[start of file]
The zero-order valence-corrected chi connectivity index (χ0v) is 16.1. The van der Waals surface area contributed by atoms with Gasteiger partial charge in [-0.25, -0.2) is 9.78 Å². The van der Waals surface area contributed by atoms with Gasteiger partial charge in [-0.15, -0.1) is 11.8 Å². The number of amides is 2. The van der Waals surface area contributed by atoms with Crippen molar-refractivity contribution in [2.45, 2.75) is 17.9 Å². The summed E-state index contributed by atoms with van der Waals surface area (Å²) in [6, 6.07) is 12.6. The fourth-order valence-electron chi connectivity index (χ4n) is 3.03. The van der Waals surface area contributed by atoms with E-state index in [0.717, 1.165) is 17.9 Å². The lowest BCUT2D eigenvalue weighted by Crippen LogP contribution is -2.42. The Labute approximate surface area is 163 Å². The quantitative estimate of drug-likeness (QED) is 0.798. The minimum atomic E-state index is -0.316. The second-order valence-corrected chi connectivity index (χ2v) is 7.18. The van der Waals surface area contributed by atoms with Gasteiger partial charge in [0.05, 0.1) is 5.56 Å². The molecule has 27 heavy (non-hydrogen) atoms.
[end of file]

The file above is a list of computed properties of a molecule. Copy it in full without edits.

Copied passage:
The zero-order valence-corrected chi connectivity index (χ0v) is 16.1. The van der Waals surface area contributed by atoms with Gasteiger partial charge in [-0.25, -0.2) is 9.78 Å². The van der Waals surface area contributed by atoms with Gasteiger partial charge in [-0.15, -0.1) is 11.8 Å². The number of amides is 2. The van der Waals surface area contributed by atoms with Crippen molar-refractivity contribution in [2.45, 2.75) is 17.9 Å². The summed E-state index contributed by atoms with van der Waals surface area (Å²) in [6, 6.07) is 12.6. The fourth-order valence-electron chi connectivity index (χ4n) is 3.03. The van der Waals surface area contributed by atoms with E-state index in [0.717, 1.165) is 17.9 Å². The lowest BCUT2D eigenvalue weighted by Crippen LogP contribution is -2.42. The Labute approximate surface area is 163 Å². The quantitative estimate of drug-likeness (QED) is 0.798. The minimum atomic E-state index is -0.316. The second-order valence-corrected chi connectivity index (χ2v) is 7.18. The van der Waals surface area contributed by atoms with Gasteiger partial charge in [0.05, 0.1) is 5.56 Å². The molecule has 27 heavy (non-hydrogen) atoms.